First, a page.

Fires, Floods, and Hurricanes…Hooray!
I know, I know. One could be justifiably hung for commenting on what a beautiful thing a severe natural disaster is, especially when the event is unfolding and when human property and lives are at stake. But let’s stop to look at the aftermath of natural disasters from an ecological perspective. If we understood more fully that such events provide a special backdrop for the very existence of many plant and animal species with which we share this earth, we might begin to celebrate natural disturbance events and begin to live in a manner that minimizes our own peril while allowing the destructive forces to work their magic!
Most people are surprised to learn that some of the coolest plants and animals occur nowhere else but in places that have just undergone significant disturbance associated with severe storms, fires, and floods. Where do you go, for example, to maximize your chances of finding Black-backed Woodpeckers or morel mushrooms or jewel beetles? Severely burned conifer forest! Where do young cottonwood trees flourish? Along severely flooded and scoured river banks! Where do the endangered Kirtland’s Warblers find the most suitable nest sites in north-central Michigan? In severely burned jack pine forests! And during winter in the Bahamas, where do the warblers find the most abundant source of fruits that they feed on? In storm-ravaged coastal shrublands!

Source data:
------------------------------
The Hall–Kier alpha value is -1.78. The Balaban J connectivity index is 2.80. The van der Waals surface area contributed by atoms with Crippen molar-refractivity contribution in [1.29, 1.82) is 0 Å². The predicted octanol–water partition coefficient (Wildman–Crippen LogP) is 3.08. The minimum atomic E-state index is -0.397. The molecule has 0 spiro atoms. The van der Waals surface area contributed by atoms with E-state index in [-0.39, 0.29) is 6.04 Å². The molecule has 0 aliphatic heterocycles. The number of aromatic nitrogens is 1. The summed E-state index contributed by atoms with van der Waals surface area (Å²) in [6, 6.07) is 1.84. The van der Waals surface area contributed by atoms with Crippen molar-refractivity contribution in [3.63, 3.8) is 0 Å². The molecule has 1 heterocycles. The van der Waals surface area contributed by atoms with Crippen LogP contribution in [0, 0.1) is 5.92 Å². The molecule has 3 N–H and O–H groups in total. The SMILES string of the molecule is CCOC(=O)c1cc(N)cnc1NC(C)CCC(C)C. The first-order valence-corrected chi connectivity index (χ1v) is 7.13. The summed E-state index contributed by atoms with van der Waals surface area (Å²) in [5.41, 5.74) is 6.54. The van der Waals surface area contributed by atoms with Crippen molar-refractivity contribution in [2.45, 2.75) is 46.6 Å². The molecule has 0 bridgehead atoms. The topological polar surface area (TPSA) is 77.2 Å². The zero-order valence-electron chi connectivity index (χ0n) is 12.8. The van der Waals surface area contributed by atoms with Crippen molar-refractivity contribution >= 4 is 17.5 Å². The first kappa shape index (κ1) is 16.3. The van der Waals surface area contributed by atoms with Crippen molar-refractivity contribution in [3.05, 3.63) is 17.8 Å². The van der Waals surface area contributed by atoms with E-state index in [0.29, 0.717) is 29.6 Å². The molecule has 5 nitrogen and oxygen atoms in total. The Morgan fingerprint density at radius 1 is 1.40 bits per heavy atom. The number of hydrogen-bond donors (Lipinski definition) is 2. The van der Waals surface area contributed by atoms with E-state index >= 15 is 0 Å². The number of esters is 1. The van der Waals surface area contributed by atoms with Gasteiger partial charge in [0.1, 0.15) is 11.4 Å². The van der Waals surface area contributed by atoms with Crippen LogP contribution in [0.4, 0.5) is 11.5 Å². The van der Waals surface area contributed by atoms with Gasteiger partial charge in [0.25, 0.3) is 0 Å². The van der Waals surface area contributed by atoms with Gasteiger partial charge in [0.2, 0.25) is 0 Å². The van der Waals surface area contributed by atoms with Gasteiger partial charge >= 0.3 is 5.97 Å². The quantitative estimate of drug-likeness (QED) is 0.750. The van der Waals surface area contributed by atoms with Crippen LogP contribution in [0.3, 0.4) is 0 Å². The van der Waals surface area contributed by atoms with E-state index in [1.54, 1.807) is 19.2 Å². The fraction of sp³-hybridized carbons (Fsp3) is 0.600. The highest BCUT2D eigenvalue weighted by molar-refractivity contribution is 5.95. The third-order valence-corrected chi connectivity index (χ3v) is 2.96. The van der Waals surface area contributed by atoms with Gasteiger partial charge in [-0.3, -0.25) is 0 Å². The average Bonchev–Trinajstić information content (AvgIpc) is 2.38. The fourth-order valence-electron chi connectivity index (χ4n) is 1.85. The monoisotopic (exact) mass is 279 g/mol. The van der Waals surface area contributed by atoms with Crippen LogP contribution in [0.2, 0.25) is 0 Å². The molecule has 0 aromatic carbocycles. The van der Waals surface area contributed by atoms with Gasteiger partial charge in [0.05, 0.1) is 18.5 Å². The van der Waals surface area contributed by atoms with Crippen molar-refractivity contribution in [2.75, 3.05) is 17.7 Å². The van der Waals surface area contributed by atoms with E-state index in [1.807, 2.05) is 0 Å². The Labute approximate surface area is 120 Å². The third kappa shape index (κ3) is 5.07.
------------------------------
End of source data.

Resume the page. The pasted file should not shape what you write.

I hope you get the picture. Now get out and enjoy some of the most remarkable plants and animals by visiting places that have recently experienced severe disturbance. Your perception of the world will be forever changed and you will feel compelled to support, even demand, that our public lands be managed to support and maintain, not suppress or prevent, such disturbance events. That’s the wave of change in thinking that is currently beginning to permeate our public land management agencies. Land managers need our support as they begin to accommodate severe disturbance events in their management plans. Read more about the ecology of disturbance and you will find yourself thinking more about the creative power than the destructive power associated with fire, wind, and water.